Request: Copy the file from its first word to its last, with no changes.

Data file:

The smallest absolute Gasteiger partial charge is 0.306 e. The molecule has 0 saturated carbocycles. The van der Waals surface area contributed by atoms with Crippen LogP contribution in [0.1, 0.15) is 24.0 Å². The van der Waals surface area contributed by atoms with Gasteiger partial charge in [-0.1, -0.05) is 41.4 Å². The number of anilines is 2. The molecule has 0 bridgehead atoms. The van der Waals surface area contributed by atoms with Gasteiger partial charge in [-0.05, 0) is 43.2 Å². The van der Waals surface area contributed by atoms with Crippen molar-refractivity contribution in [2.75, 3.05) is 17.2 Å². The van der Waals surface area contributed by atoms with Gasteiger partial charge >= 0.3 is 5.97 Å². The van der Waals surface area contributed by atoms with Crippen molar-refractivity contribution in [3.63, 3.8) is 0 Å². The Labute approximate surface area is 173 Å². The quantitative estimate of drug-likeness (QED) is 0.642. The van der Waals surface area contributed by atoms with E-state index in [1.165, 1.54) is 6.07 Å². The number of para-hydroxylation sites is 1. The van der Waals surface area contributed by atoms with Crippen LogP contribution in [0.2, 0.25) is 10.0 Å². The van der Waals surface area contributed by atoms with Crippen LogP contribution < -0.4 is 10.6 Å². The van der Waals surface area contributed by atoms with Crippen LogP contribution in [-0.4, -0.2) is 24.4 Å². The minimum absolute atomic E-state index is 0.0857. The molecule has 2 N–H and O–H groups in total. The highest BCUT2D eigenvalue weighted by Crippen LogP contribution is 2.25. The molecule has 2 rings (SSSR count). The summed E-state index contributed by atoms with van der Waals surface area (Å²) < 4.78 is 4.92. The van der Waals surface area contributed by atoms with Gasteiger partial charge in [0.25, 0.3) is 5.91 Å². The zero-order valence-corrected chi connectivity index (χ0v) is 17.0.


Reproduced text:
The smallest absolute Gasteiger partial charge is 0.306 e. The molecule has 0 saturated carbocycles. The van der Waals surface area contributed by atoms with Crippen LogP contribution in [0.1, 0.15) is 24.0 Å². The van der Waals surface area contributed by atoms with Gasteiger partial charge in [-0.1, -0.05) is 41.4 Å². The number of anilines is 2. The molecule has 0 bridgehead atoms. The van der Waals surface area contributed by atoms with Gasteiger partial charge in [-0.05, 0) is 43.2 Å². The van der Waals surface area contributed by atoms with Crippen molar-refractivity contribution in [2.75, 3.05) is 17.2 Å². The van der Waals surface area contributed by atoms with Gasteiger partial charge >= 0.3 is 5.97 Å². The van der Waals surface area contributed by atoms with Crippen molar-refractivity contribution in [3.63, 3.8) is 0 Å². The Labute approximate surface area is 173 Å². The quantitative estimate of drug-likeness (QED) is 0.642. The van der Waals surface area contributed by atoms with E-state index in [1.165, 1.54) is 6.07 Å². The number of para-hydroxylation sites is 1. The van der Waals surface area contributed by atoms with Crippen LogP contribution in [0.2, 0.25) is 10.0 Å². The van der Waals surface area contributed by atoms with Crippen LogP contribution < -0.4 is 10.6 Å². The van der Waals surface area contributed by atoms with Crippen LogP contribution in [-0.4, -0.2) is 24.4 Å². The minimum absolute atomic E-state index is 0.0857. The molecule has 2 N–H and O–H groups in total. The highest BCUT2D eigenvalue weighted by Crippen LogP contribution is 2.25. The molecule has 2 rings (SSSR count). The summed E-state index contributed by atoms with van der Waals surface area (Å²) < 4.78 is 4.92. The van der Waals surface area contributed by atoms with Gasteiger partial charge in [0.25, 0.3) is 5.91 Å². The zero-order valence-corrected chi connectivity index (χ0v) is 17.0.